China’s plucky Yutu 2 rover is about to wake up and continue to explore the far side of the moon as the nation works to land a rover on Mars this May.
The rover, which launched with the Chang’e 4 mission, landed on the far side of the moon in January 2019 and recently completed its 29th lunar day of activities, the China Lunar Exploration Project (CLEP) said on April 23.
The mission’s solar-powered lander and rover entered a dormant state on April 19 Beijing time, just ahead of sunset. The two spacecraft will be protected from temperatures as cold as minus 290 degrees Fahrenheit (minus 180 degrees Celsius).
The rover and lander will wake up from their hibernation in early May following sunrise over the spacecraft in Von Kármán crater.
Yutu 2 has been making its way to the northwest of its landing point in Von Kármán crater and has so far traveled a total of 2,325 feet (708.9 meters), collecting data along the way with its panoramic cameras, lunar penetrating radar (LPR) and a visible and Near-Infrared imaging spectrometer.
The six-wheeled, 310-lb. (140 kilograms) rover has discovered a number of distinct layers of rock under the lunar surface, which scientists think was created by volcanism and intense asteroid strikes. The area it has observed also includes material delivered from nearby craters such as Finsen crater, according to a paper presented during the Lunar and Planetary Science Conference in March.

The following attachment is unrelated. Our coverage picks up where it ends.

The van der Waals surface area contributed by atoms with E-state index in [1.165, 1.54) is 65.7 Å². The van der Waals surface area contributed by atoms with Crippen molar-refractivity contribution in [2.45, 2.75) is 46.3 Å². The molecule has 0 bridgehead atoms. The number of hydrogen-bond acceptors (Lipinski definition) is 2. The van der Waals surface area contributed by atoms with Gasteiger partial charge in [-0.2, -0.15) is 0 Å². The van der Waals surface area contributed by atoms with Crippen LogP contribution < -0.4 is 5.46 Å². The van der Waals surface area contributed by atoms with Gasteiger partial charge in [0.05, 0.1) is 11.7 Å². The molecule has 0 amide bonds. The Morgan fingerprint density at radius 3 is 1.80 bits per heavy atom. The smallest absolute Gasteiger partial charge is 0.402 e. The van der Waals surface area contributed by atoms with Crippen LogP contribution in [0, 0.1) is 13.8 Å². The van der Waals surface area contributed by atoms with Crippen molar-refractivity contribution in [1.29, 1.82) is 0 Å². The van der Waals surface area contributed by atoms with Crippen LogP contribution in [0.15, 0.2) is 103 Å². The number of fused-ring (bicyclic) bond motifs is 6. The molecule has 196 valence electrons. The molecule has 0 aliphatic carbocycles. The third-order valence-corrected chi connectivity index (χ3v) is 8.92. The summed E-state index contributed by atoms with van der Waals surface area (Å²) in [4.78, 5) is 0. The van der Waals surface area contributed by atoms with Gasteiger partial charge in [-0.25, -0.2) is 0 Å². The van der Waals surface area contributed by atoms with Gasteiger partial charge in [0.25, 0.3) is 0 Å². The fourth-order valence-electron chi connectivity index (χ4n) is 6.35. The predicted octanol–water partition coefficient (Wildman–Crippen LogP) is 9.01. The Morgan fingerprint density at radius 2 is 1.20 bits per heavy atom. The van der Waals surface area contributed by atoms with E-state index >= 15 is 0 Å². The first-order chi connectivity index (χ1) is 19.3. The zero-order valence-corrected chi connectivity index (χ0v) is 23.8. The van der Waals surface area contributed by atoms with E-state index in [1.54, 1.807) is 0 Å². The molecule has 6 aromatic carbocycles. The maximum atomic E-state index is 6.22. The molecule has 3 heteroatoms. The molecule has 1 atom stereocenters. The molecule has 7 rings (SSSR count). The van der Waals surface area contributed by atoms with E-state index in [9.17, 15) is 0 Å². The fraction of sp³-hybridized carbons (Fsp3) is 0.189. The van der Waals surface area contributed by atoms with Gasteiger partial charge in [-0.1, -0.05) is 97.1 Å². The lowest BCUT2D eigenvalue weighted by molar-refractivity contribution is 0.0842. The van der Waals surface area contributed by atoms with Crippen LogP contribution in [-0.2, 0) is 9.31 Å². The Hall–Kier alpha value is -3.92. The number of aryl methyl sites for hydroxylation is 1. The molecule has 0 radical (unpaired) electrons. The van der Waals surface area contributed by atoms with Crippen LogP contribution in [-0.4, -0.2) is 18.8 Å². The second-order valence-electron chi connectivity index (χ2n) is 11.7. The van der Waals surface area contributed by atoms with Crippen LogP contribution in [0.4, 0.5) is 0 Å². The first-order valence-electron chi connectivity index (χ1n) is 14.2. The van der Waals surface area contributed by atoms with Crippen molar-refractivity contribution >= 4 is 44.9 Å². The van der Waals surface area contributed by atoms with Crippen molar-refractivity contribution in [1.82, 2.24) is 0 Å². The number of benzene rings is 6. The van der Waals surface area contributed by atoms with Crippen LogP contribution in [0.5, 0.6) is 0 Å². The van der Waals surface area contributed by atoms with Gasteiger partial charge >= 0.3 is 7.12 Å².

The paper states that the LPR could be a crucial instrument for determining the surface evolution history of the moon and tracing the sources of the surface materials discovered by Yutu 2.
The rover is operating within the ancient South Pole-Aitken basin on the lunar far side, a massive impact basin. Scientists think that the event which created the basin may have excavated rock from below the moon’s crust and they hope that such material could help to unravel the secrets of the moon’s formation.
Yutu 2 has also come across a number of glass-bearing rock fragments created by or delivered by smaller impacts on the lunar surface, some of which have generated serious interest.
Once the rover wakes up in may, it will continue its journey to the northeast, where scientists hope to find basaltic rock from a nearby area to provide further insights into the history of the local lunar surface.
But Yutu 2 isn’t the only rover from China making progress. In mid-May China’s newly-named Zhurong rover, part of the nation’s Tianwen 1 mission, will make an attempt to land safely in Utopia Planitia on Mars. The six-wheeled, solar-powered Zhurong rover carries some technology and lessons derived from Yutu 2 but is larger at 530-lb. (240 kilograms) and carries more science instruments.
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